Staff member
Malware Hunter
IBM’s X-Force Research team reports hackers attacking Brazilian banks are using the Windows scripting tool called AutoIt to install a remote access Trojan (RAT) capable of hijacking browser-based banking sessions.

The use of AutoIt, researchers said, reduces the likelihood of antivirus detection. Attackers are often able to sidestep AV by using an AutoIt script to compile malicious code and run it as a valid AutoIt framework process.
AutoIt is a freeware administration tool for automating system management processes via scripts.

The use of AutoIt prevents static AV detection from recognizing the malware’s hash signature, said X-Force researchers Gadi Ostrovsky and Limor Kessem who co-authored a report on the RAT Wednesday.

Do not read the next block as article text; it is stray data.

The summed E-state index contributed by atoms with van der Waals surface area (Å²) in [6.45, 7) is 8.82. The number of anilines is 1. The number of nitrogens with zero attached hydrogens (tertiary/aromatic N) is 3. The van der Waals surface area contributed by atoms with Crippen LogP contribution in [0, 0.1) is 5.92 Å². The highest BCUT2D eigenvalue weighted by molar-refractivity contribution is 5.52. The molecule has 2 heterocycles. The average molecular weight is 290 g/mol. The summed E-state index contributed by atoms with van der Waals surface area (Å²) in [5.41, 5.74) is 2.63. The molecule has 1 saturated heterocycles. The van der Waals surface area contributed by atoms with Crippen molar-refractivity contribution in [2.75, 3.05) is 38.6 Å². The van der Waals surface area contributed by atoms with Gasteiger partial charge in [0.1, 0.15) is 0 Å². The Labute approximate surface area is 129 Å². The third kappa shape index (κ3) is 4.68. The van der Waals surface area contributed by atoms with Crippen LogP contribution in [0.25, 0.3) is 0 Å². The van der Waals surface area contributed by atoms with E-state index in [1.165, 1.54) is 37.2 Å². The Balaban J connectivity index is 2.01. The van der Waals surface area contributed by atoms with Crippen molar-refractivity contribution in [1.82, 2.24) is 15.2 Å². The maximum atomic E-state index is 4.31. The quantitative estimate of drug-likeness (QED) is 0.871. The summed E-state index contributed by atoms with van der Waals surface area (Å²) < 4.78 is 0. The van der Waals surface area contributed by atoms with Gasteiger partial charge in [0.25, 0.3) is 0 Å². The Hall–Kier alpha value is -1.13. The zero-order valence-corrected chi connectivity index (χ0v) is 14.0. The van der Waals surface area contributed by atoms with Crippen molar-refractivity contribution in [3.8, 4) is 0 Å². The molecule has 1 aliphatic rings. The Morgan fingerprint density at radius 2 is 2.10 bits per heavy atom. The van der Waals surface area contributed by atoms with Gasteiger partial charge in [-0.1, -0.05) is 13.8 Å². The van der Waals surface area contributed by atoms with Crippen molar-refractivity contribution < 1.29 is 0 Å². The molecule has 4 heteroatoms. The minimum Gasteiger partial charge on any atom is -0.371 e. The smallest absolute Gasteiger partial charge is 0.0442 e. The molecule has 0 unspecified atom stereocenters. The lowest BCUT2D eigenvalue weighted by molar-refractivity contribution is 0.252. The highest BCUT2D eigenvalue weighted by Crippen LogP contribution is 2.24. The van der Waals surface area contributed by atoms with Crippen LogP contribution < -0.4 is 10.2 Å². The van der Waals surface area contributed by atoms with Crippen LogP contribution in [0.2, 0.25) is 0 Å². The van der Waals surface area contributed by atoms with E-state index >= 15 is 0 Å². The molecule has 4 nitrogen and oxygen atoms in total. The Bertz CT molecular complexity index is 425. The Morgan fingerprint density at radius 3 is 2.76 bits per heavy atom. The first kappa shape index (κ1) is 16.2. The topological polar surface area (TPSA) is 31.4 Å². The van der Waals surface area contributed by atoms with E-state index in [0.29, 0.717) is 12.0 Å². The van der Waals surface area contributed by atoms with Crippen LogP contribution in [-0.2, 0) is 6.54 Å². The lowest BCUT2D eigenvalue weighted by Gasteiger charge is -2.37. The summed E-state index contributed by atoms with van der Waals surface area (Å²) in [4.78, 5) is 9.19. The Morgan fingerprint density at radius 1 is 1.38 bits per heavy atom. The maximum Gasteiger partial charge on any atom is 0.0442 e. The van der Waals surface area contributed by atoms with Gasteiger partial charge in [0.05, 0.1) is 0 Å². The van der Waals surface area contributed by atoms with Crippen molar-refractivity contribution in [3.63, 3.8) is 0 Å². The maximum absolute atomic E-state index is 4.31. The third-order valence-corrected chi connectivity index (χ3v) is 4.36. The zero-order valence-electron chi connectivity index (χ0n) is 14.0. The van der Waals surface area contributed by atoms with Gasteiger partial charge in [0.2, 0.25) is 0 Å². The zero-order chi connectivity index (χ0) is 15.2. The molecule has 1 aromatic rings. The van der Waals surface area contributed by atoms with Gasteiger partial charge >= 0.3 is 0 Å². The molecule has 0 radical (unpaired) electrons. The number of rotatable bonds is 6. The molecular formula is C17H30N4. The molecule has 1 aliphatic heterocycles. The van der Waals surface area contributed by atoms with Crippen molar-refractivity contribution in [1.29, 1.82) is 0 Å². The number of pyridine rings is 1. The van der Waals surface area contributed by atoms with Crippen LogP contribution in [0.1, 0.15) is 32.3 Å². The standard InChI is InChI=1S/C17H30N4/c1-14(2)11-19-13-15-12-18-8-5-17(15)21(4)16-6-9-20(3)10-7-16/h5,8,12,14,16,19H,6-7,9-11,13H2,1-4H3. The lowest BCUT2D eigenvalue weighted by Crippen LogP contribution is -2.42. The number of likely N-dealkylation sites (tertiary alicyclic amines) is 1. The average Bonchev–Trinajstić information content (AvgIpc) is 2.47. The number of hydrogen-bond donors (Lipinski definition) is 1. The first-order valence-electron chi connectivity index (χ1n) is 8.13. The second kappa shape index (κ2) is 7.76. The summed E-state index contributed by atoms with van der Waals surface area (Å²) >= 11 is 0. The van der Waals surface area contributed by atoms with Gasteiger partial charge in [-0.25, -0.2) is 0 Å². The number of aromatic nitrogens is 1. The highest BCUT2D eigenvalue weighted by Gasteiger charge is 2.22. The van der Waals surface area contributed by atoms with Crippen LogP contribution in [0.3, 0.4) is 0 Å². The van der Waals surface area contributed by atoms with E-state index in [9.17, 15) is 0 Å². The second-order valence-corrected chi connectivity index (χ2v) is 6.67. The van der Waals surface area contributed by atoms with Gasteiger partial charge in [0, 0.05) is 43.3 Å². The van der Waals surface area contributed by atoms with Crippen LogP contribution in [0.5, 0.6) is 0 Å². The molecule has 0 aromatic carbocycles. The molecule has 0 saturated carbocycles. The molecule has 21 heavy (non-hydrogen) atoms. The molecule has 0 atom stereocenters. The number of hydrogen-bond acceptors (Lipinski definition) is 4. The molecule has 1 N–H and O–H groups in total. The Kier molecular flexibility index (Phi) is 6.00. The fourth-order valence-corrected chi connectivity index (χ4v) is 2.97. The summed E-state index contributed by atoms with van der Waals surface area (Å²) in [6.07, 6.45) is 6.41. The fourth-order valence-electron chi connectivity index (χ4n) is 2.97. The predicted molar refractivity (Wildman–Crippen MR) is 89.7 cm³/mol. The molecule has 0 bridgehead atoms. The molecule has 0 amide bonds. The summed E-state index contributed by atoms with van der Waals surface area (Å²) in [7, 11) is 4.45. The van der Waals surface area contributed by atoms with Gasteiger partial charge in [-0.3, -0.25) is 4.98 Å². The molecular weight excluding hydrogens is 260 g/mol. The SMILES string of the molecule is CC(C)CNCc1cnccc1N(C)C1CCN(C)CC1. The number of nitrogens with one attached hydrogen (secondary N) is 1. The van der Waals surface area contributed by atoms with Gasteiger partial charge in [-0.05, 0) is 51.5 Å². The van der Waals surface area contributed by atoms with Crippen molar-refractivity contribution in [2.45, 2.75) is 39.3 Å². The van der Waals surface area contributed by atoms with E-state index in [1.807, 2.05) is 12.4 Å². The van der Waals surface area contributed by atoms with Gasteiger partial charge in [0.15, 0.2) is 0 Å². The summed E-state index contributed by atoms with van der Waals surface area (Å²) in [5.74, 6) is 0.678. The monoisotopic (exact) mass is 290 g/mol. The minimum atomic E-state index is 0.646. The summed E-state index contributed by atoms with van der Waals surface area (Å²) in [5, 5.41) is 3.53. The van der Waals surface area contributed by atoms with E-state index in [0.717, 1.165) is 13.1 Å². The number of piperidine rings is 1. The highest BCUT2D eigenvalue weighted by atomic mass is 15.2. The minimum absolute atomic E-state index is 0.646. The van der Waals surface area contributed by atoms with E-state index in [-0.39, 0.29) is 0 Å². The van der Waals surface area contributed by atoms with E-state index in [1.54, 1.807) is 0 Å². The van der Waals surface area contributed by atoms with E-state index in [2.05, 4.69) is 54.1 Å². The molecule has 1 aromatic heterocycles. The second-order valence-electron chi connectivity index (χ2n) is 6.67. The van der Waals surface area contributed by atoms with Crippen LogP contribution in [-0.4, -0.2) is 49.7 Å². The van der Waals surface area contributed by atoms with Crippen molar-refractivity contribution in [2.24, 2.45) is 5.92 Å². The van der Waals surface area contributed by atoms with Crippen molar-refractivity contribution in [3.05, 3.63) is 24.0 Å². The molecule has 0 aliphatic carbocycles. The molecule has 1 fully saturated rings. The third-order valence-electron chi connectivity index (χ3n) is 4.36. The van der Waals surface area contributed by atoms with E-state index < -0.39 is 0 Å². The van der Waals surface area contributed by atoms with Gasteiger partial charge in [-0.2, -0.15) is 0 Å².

Once deployed, the RAT monitors the host’s browser window title bar waiting for bank names. If detected, a full-screen image or webpage blocks the victim from the real bank’s webpage. Next, the RAT “take(s) control of the victim’s endpoint and the banking session he or she may have already authenticated,” according to researchers.

“The malware’s operator remotely initiates a fraudulent transaction from the victim’s endpoint and may prompt the user to provide additional details by using the fake overlay screen,” researchers said.